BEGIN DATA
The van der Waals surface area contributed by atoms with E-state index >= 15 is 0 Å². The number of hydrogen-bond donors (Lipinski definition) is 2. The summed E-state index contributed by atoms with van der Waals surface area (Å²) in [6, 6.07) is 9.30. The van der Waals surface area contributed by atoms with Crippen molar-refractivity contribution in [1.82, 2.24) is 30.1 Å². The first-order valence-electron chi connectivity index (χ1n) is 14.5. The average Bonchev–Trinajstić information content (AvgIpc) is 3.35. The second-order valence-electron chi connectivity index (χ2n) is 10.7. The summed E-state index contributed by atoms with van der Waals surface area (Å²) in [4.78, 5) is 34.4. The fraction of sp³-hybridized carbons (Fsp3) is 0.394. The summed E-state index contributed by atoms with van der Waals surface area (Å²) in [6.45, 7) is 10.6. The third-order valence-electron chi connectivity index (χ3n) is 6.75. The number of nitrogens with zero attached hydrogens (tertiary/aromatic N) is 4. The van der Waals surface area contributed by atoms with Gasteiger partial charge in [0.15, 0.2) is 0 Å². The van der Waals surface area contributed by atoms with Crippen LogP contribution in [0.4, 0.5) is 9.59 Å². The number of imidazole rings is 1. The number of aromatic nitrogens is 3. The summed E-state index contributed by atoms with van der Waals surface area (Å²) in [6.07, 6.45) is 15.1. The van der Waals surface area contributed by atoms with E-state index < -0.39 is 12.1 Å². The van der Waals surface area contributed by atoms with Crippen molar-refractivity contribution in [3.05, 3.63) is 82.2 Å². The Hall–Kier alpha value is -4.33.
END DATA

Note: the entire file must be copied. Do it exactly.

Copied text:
The van der Waals surface area contributed by atoms with E-state index >= 15 is 0 Å². The number of hydrogen-bond donors (Lipinski definition) is 2. The summed E-state index contributed by atoms with van der Waals surface area (Å²) in [6, 6.07) is 9.30. The van der Waals surface area contributed by atoms with Crippen molar-refractivity contribution in [1.82, 2.24) is 30.1 Å². The first-order valence-electron chi connectivity index (χ1n) is 14.5. The average Bonchev–Trinajstić information content (AvgIpc) is 3.35. The second-order valence-electron chi connectivity index (χ2n) is 10.7. The summed E-state index contributed by atoms with van der Waals surface area (Å²) in [4.78, 5) is 34.4. The fraction of sp³-hybridized carbons (Fsp3) is 0.394. The summed E-state index contributed by atoms with van der Waals surface area (Å²) in [6.45, 7) is 10.6. The third-order valence-electron chi connectivity index (χ3n) is 6.75. The number of nitrogens with zero attached hydrogens (tertiary/aromatic N) is 4. The van der Waals surface area contributed by atoms with Gasteiger partial charge in [0.15, 0.2) is 0 Å². The van der Waals surface area contributed by atoms with Crippen LogP contribution in [0.4, 0.5) is 9.59 Å². The number of imidazole rings is 1. The number of aromatic nitrogens is 3. The summed E-state index contributed by atoms with van der Waals surface area (Å²) in [6.07, 6.45) is 15.1. The van der Waals surface area contributed by atoms with E-state index < -0.39 is 12.1 Å². The van der Waals surface area contributed by atoms with Crippen molar-refractivity contribution in [3.05, 3.63) is 82.2 Å². The Hall–Kier alpha value is -4.33.